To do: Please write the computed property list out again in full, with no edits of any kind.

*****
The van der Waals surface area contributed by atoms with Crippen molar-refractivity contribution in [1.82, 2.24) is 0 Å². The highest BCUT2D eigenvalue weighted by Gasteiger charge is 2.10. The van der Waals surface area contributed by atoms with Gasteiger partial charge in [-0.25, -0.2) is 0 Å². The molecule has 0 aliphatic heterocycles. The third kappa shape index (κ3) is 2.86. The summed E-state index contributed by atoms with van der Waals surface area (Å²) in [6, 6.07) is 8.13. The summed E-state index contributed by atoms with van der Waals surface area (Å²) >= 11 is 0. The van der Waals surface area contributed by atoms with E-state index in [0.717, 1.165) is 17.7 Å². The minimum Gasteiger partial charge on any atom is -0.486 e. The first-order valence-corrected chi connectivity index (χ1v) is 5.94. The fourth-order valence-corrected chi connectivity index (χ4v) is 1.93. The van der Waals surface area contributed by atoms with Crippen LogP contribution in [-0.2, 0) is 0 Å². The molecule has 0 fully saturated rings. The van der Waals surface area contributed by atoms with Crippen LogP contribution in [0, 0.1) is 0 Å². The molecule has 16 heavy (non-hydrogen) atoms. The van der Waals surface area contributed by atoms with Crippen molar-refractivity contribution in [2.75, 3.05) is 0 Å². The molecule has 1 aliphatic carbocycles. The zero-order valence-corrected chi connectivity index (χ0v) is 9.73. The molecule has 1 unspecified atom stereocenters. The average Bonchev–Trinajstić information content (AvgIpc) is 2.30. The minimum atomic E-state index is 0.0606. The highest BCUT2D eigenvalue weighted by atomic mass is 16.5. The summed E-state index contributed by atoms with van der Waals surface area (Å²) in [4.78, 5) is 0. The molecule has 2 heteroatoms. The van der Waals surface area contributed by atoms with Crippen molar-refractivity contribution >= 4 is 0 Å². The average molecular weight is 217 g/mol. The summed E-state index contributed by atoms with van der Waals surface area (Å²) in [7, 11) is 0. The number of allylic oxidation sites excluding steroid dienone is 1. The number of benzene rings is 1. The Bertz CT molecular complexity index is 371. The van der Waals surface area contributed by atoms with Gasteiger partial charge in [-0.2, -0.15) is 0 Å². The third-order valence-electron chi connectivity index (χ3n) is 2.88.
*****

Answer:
The van der Waals surface area contributed by atoms with Crippen molar-refractivity contribution in [1.82, 2.24) is 0 Å². The highest BCUT2D eigenvalue weighted by Gasteiger charge is 2.10. The van der Waals surface area contributed by atoms with Gasteiger partial charge in [-0.25, -0.2) is 0 Å². The molecule has 0 aliphatic heterocycles. The third kappa shape index (κ3) is 2.86. The summed E-state index contributed by atoms with van der Waals surface area (Å²) in [6, 6.07) is 8.13. The summed E-state index contributed by atoms with van der Waals surface area (Å²) >= 11 is 0. The van der Waals surface area contributed by atoms with E-state index in [0.717, 1.165) is 17.7 Å². The minimum Gasteiger partial charge on any atom is -0.486 e. The first-order valence-corrected chi connectivity index (χ1v) is 5.94. The fourth-order valence-corrected chi connectivity index (χ4v) is 1.93. The van der Waals surface area contributed by atoms with Crippen LogP contribution in [-0.2, 0) is 0 Å². The molecule has 0 fully saturated rings. The van der Waals surface area contributed by atoms with Crippen LogP contribution in [0, 0.1) is 0 Å². The molecule has 16 heavy (non-hydrogen) atoms. The van der Waals surface area contributed by atoms with Crippen molar-refractivity contribution in [2.75, 3.05) is 0 Å². The molecule has 1 aliphatic carbocycles. The zero-order valence-corrected chi connectivity index (χ0v) is 9.73. The molecule has 1 unspecified atom stereocenters. The average Bonchev–Trinajstić information content (AvgIpc) is 2.30. The minimum atomic E-state index is 0.0606. The highest BCUT2D eigenvalue weighted by atomic mass is 16.5. The summed E-state index contributed by atoms with van der Waals surface area (Å²) in [4.78, 5) is 0. The molecule has 2 heteroatoms. The van der Waals surface area contributed by atoms with Crippen molar-refractivity contribution >= 4 is 0 Å². The average molecular weight is 217 g/mol. The summed E-state index contributed by atoms with van der Waals surface area (Å²) in [7, 11) is 0. The number of allylic oxidation sites excluding steroid dienone is 1. The number of benzene rings is 1. The Bertz CT molecular complexity index is 371. The van der Waals surface area contributed by atoms with Gasteiger partial charge in [-0.2, -0.15) is 0 Å². The third-order valence-electron chi connectivity index (χ3n) is 2.88.